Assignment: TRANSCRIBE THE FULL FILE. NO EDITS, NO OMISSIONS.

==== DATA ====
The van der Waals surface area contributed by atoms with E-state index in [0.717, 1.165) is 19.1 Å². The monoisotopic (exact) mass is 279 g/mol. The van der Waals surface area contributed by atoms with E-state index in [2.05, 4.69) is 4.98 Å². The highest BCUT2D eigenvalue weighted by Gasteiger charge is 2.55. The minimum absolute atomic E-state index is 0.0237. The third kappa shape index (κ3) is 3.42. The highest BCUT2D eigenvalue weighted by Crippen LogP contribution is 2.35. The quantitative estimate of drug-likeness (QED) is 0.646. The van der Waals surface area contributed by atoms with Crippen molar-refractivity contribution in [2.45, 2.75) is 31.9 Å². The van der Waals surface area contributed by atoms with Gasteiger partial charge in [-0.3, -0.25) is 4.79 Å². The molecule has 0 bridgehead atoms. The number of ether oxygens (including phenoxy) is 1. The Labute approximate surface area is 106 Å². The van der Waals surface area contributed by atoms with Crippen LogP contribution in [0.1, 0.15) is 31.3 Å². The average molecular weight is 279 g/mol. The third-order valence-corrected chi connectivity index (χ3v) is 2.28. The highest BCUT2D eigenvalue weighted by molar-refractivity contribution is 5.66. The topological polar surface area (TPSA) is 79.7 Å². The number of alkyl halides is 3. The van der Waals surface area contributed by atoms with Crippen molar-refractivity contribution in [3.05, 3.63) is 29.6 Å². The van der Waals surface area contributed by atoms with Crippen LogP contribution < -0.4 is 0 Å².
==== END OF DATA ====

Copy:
The van der Waals surface area contributed by atoms with E-state index in [0.717, 1.165) is 19.1 Å². The monoisotopic (exact) mass is 279 g/mol. The van der Waals surface area contributed by atoms with E-state index in [2.05, 4.69) is 4.98 Å². The highest BCUT2D eigenvalue weighted by Gasteiger charge is 2.55. The minimum absolute atomic E-state index is 0.0237. The third kappa shape index (κ3) is 3.42. The highest BCUT2D eigenvalue weighted by Crippen LogP contribution is 2.35. The quantitative estimate of drug-likeness (QED) is 0.646. The van der Waals surface area contributed by atoms with Crippen molar-refractivity contribution in [2.45, 2.75) is 31.9 Å². The van der Waals surface area contributed by atoms with Gasteiger partial charge in [-0.3, -0.25) is 4.79 Å². The molecule has 0 bridgehead atoms. The number of ether oxygens (including phenoxy) is 1. The Labute approximate surface area is 106 Å². The van der Waals surface area contributed by atoms with Crippen LogP contribution in [0.1, 0.15) is 31.3 Å². The average molecular weight is 279 g/mol. The third-order valence-corrected chi connectivity index (χ3v) is 2.28. The highest BCUT2D eigenvalue weighted by molar-refractivity contribution is 5.66. The topological polar surface area (TPSA) is 79.7 Å². The number of alkyl halides is 3. The van der Waals surface area contributed by atoms with Crippen molar-refractivity contribution in [3.05, 3.63) is 29.6 Å². The van der Waals surface area contributed by atoms with Crippen LogP contribution < -0.4 is 0 Å².